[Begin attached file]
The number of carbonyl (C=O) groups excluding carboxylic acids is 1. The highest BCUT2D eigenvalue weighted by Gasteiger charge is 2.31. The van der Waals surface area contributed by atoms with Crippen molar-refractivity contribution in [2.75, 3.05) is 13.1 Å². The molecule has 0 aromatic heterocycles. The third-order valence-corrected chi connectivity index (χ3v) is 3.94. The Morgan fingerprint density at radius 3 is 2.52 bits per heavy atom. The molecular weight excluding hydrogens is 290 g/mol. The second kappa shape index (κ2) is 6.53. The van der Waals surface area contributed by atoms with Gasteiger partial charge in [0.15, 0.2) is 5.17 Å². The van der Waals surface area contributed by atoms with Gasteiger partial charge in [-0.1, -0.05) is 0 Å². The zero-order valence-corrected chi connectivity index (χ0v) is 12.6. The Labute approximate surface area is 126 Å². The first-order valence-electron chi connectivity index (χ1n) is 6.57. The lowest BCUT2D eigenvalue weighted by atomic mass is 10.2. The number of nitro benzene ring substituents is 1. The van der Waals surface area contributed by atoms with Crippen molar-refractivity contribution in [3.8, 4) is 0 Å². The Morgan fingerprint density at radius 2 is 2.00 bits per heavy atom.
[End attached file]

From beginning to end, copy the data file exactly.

The number of carbonyl (C=O) groups excluding carboxylic acids is 1. The highest BCUT2D eigenvalue weighted by Gasteiger charge is 2.31. The van der Waals surface area contributed by atoms with Crippen molar-refractivity contribution in [2.75, 3.05) is 13.1 Å². The molecule has 0 aromatic heterocycles. The third-order valence-corrected chi connectivity index (χ3v) is 3.94. The Morgan fingerprint density at radius 3 is 2.52 bits per heavy atom. The molecular weight excluding hydrogens is 290 g/mol. The second kappa shape index (κ2) is 6.53. The van der Waals surface area contributed by atoms with Gasteiger partial charge in [0.15, 0.2) is 5.17 Å². The van der Waals surface area contributed by atoms with Gasteiger partial charge in [-0.1, -0.05) is 0 Å². The zero-order valence-corrected chi connectivity index (χ0v) is 12.6. The Labute approximate surface area is 126 Å². The first-order valence-electron chi connectivity index (χ1n) is 6.57. The lowest BCUT2D eigenvalue weighted by atomic mass is 10.2. The number of nitro benzene ring substituents is 1. The van der Waals surface area contributed by atoms with Crippen molar-refractivity contribution in [3.8, 4) is 0 Å². The Morgan fingerprint density at radius 2 is 2.00 bits per heavy atom.